‘911 Abuse,' Deteriorating Fleet Contributing to Shortage of Available Ambulances: Officials

The death of a 5-month-old boy Thursday afternoon in D.C. brought attention to a growing problem in the region. Officials say “911 abuse” contributes to a shortage of available ambulances.

The boy was taken part of the way to the hospital by fire truck because the closest ambulance was seven miles away. (There’s no indication that the transportation of the boy was a factor in his death.)

The head of the D.C. firefighters union and city officials say 911 abuse -- people calling for an ambulance when they don’t really need one -- is getting out of hand. People call 911 for things as simple as stubbed toes, headaches or toothaches, said Ed Smith, of the union.

“At the end of the day if they want to go to the hospital, we have to provide that service to them,” he said.

The number of low-priority, non-life-threatening calls so far this year is more than 56,000, according to data from Mayor Muriel Bowser’s office. That’s compared to about 1,300 calls for the most critical emergencies, like heart attacks.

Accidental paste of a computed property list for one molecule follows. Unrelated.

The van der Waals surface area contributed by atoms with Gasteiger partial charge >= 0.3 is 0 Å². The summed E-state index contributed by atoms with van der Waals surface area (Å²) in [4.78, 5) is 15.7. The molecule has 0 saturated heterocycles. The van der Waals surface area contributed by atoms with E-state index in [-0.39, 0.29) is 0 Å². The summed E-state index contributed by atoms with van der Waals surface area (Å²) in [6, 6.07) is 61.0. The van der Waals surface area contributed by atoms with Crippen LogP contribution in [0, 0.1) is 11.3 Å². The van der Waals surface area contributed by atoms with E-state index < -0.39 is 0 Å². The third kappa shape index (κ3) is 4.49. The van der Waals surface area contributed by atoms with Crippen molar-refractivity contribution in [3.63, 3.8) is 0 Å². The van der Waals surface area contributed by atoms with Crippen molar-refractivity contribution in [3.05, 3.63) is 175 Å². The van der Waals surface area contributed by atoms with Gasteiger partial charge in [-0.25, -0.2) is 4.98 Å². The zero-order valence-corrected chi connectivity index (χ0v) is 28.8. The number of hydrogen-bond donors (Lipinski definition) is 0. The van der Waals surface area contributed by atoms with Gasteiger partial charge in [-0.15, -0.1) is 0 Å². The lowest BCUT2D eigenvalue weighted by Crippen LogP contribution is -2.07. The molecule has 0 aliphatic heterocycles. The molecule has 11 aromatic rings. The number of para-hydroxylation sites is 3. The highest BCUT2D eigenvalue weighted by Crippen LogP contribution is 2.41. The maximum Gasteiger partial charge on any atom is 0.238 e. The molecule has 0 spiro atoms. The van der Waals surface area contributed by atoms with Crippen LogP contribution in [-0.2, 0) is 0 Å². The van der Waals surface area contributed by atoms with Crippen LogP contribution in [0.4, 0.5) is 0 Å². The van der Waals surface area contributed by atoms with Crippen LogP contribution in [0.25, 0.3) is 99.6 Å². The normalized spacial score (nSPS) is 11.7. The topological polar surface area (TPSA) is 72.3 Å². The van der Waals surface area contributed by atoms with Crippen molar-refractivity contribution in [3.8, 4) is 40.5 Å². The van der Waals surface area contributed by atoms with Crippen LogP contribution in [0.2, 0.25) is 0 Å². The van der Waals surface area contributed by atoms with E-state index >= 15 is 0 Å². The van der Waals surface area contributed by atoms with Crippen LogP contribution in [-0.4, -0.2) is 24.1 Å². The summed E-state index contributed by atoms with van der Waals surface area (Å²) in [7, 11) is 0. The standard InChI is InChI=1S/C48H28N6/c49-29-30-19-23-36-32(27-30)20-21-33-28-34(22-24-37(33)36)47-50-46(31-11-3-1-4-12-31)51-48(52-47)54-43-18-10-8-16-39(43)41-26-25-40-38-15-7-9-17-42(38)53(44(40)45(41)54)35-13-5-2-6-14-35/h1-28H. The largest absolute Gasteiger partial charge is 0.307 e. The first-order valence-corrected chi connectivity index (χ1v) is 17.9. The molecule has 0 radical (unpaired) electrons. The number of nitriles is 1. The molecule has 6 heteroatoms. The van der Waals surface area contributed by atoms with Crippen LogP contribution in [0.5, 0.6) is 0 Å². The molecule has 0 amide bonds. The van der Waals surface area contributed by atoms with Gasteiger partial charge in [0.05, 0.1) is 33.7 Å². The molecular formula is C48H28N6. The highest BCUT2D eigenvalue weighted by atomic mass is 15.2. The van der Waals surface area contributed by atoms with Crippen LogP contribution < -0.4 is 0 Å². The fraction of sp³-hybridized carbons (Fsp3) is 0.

City officials have said the number of 911 calls for medical emergencies is at an all-time high, which is a burden on the fire department. Those calls also are becoming a burden for surrounding jurisdictions. When D.C. finds itself shorthanded, the city asks neighboring jurisdictions to send help.

But 911 abuse is not the only problem. D.C. still isn’t fully deploying its ambulances. Six months ago, the mayor promised 49 ambulances on duty during the power shifts, but on Thursday and Friday there were about 10 fewer ambulances in service.

“We're spending millions of dollars to buy and repair those rigs as quickly as possible so we can consistently be at 49 units,” City Administrator Rashad Young said.

Contact Us